Lighting Up the Garden

November 29, 2010

Yesterday dawned warmer, clear, dry and sunny. The perfect day to decorate the house and garden for Christmas!

Up into the attic above the garage. I was momentarily defeated by the amount of summer stuff just plunked in the middle of the floor, but quickly rallied and started organizing, to get to the Christmas decorations. They were not in a neat arrangement in front of the old computer boxes like they are supposed to be. The snowman was in one corner, the sled in another. The garland and lights were thrown everywhichway into a plastic tub near the old baseball equipment. Does someone secretly live up here and rearrange things between seasons? There is no plumbing here, so I hope not.

I slid boxes and tubs, snowmen and sleds across the floor to the trap door and Tony carried it all down the steps. I took a few minutes to move all the summer stuff to its proper place and climbed down feeling that sense of clean that only comes from tidy stacks and neat arrangements.

Tony had already positioned the snowman on the sidewalk, his jaunty carrot nose bright orange in the sunlight. (The snowman’s, not Tony’s). The wreath was already hung on the wall on the porch, ready to be plugged in and have its bow fluffed. Santa Claus was staked in the flower bed. That Tony is a fast worker – the Bears game was coming on. He laid out the string for the lights sunk into the lawn, to follow the curve of the flower bed and started working on that. I attached the garland, now 11 years old, to the porch railing and attached the big red bows, then strung it with lights too. That garland will be another black mark on my environmental credentials come January. Sprigs were coming off in my hands as I worked with it – it will be thrown away.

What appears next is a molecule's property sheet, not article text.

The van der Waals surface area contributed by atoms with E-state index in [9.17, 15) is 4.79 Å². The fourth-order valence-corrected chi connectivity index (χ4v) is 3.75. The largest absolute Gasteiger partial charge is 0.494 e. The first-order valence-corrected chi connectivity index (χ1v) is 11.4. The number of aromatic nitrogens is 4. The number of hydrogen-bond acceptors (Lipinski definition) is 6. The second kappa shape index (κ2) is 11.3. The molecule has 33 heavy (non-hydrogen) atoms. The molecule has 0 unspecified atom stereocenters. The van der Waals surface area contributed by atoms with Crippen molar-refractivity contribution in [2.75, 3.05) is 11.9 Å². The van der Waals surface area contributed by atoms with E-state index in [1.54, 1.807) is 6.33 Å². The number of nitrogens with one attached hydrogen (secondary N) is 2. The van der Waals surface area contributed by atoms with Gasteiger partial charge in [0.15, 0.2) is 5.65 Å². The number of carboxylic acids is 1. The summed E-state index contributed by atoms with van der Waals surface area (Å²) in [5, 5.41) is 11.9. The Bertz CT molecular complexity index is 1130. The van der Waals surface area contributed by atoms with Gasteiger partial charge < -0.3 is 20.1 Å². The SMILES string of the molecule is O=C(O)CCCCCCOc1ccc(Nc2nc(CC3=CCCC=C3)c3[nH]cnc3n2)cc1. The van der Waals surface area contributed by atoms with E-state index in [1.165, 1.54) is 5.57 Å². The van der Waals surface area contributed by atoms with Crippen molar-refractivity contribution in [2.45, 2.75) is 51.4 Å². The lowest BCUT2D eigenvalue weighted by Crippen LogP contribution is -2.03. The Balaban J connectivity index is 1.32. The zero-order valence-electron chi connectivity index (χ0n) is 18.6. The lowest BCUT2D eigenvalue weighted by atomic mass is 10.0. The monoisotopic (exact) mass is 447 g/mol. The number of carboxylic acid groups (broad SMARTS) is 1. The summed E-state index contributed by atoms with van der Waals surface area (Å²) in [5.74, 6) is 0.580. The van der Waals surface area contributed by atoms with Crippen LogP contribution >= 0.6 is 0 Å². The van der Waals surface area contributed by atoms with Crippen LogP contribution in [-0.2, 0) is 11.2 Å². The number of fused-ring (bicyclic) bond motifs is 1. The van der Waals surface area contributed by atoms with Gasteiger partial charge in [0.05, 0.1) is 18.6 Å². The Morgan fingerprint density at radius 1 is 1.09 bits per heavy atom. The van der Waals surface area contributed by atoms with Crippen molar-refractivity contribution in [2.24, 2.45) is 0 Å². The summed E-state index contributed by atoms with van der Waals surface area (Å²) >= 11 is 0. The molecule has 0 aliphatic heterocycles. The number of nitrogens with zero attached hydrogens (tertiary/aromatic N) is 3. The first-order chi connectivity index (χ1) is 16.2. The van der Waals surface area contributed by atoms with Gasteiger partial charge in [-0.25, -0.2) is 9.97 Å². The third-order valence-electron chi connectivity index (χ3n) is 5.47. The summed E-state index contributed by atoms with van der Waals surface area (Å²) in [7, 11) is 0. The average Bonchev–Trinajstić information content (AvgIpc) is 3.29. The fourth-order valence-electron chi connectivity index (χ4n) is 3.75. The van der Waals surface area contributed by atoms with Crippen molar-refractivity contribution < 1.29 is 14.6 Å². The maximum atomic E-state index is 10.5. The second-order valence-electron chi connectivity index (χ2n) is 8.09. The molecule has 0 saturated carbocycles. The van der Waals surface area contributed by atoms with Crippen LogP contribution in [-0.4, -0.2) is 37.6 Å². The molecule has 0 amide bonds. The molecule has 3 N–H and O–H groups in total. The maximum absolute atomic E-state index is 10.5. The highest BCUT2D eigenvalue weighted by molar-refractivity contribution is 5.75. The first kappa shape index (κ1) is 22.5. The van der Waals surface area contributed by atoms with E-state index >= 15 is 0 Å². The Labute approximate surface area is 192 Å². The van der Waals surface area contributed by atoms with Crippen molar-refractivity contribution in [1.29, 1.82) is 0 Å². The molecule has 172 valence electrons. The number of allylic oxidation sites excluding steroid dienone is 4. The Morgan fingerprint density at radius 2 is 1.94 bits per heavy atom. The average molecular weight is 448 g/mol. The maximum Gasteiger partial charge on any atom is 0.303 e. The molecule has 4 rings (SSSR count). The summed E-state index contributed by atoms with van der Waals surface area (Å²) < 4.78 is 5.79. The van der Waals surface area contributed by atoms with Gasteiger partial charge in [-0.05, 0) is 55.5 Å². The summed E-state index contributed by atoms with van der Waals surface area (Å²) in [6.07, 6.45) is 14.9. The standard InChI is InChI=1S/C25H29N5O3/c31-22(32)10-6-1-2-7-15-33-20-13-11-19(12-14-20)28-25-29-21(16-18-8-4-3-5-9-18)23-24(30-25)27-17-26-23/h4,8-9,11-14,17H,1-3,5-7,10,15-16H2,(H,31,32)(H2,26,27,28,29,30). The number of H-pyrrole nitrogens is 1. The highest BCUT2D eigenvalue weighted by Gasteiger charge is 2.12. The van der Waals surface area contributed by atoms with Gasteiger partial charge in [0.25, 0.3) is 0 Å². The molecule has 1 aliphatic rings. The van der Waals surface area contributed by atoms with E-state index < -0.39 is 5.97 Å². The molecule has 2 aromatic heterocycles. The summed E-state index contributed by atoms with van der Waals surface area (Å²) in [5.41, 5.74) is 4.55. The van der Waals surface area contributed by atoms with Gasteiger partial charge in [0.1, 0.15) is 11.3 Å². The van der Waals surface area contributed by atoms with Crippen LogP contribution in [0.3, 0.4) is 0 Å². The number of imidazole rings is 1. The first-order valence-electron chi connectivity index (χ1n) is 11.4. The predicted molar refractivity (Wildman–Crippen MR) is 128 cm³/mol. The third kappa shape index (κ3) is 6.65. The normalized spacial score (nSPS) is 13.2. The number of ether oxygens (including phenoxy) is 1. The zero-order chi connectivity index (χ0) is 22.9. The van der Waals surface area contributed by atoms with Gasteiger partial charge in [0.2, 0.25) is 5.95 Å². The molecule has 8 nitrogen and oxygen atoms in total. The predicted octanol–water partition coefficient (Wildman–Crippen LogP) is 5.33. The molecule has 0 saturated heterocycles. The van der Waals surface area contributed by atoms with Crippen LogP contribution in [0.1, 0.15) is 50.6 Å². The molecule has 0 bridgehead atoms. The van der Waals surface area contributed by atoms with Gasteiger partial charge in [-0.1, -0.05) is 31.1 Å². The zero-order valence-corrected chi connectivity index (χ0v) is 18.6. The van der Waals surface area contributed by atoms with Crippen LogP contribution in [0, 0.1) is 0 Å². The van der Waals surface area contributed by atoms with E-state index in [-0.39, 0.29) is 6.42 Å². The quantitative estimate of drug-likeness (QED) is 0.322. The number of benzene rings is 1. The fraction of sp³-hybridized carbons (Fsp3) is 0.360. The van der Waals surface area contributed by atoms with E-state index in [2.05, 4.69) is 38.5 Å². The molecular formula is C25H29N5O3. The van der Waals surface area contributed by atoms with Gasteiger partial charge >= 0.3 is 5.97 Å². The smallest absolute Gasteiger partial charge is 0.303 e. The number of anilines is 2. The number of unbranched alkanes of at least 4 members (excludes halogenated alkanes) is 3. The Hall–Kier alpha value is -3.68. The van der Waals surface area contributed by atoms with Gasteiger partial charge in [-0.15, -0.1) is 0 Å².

When Dominic (finally) woke up, he crawled out of his second-floor bedroom window (honestly, are we hillbillies? apparently so) and started clipping the lights to the gutters. I draped the nets that previously covered the evergreens (now gone) and the burning bushes (now gone) over the peonies and hydrangeas and coneflowers. Coneflower seeds sprinkled on the ground and the peony leaves smooshed like paper bags. I connected all the cords to the extension cords and outlet boxes, found the timer and plugged the master cord in the garage into it.

Red ribbons that were somehow put away haphazardly (really, I have to supervise that closely this year) needed major fluffing and then were attached to all the coach lights. It was so temperate and beautiful that we barely needed coats and certainly didn’t need gloves.

I climbed back up into the attic, Tony handed me all the empty boxes and tubs and we were finished! Down in the basement, I set the timer for the second floor lights. And at 5 o’clock, they all went on.

OOooo. Aahhhh. We walk down the driveway and take a long, peaceful look.

The lights bathe the house and garden with color – blues and yellows and purples and reds and greens. Like flowers in the summer that light up the garden during the day, these illuminators flood us with color at night. Our ancestors celebrated the winter solstice with fire, with candles – with light. The dark of winter is a misnomer; it is really the dark of autumn because when winter begins, right at Christmastime, the days start getting longer again, with ever-increasing minutes of daylight. For those ancient folk, that was truly something to celebrate.

In our garden, we are keeping those traditions, both of celebrating the solstice and of celebrating Christmas, by lighting up the night sky.


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